This document is being written because I, Jeffrey Goldberg, have become fed up with the trouble that some misconfigured or broken Mail Transport Agents (MTAs) are causing to users and managers of Internet mailing lists. The tone of this document may often seem harsh, but it is often better to be clear and direct, then to paper over serious problems.
In this document, I am speaking for myself, although it was written while I worked at the Computer Centre of Cranfield University as part of the email management team, and specifically for managing mailing lists. A version of this document was hosted there for some time.
So please read this document seriously. Email list managers may choose to exclude your site from certain email services as a consequence of misconfiguration. There has been some discussion of creating a "black list" of such sites.
Many sites violate some minor aspects of these standards, but the aspect of the standards that has led to this document being written are things that software systems since 1982 (the date of the standards) have relied on. These are not obscure points of the standards that no one has cared about. Violating the standards does not add or enable some new (non-standard) feature either.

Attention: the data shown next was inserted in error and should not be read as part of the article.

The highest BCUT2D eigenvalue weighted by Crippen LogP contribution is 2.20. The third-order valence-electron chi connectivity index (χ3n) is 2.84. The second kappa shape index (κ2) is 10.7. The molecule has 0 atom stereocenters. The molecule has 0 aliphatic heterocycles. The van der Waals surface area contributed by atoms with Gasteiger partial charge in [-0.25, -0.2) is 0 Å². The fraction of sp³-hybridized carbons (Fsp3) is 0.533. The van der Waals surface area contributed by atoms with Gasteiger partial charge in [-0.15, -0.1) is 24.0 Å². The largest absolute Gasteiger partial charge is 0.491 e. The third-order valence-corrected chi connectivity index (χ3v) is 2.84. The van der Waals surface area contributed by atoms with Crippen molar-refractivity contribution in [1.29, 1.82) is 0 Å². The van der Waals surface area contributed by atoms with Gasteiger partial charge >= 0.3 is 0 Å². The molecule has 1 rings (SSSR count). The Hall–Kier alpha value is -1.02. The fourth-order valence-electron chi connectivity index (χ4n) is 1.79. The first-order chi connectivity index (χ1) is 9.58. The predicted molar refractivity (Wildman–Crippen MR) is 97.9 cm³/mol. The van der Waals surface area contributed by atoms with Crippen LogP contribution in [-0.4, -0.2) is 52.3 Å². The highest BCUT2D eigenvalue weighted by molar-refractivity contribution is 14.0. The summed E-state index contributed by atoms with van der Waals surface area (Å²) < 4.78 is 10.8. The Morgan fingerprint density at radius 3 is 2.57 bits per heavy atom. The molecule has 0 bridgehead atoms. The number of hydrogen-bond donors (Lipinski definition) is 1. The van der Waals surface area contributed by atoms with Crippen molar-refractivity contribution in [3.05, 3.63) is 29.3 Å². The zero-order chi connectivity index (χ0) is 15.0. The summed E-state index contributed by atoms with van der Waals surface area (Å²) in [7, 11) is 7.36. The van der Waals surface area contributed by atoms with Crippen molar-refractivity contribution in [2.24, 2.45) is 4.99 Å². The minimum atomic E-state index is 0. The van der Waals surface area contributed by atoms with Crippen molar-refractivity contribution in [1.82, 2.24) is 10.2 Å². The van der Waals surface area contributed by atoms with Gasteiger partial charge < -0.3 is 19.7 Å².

So by connecting your machine to the network you have taken on a responsibility to behave correctly. Passing Email from one host to another is a cooperative activity. Failing to behave correctly makes life harder for other sites. One very important thing to keep in mind is that installing mail transport software from some big and popular software companies does not abdicate you of your responsibility if that software behaves badly on the net. You have the responsibility to get your system acting as a good network citizen or removing yourself from the net. Don't assume that just because a software company is big, that its software behaves correctly. You can't pass the buck.
Contemporary systems make it seem that one can manage a site on the Internet with little more expertise then to be able to drive a graphical interface to configure a mail system. That view is misleading. The software may seem easy to configure, but it appears that it is easy to configure wrongly. You, or someone at your site, still has to understand the basics of the standards of mail transport.
As a site potentially sending out error reports in response to Internet mail, you have a responsibility to either configure your software to work correctly or to replace your software with something that does work correctly. What you use for your local system is your business, but if it talks to the rest of the network, then failure to do so properly is destructive to the operation of the network as a whole.
Mail messages come with many "return addresses". In the actual header of a message, there may be things like "From:", "Reply-To:" and "Sender:". Additionally when two mail systems talk to each other, the sending one provides what is sometimes called a "reverse-path", but is more commonly called an "envelope from". Note that the envelope from is not the same thing as the from line in the mail header. In this document, I will refer to one as the "envelope from" and the other as the "header from".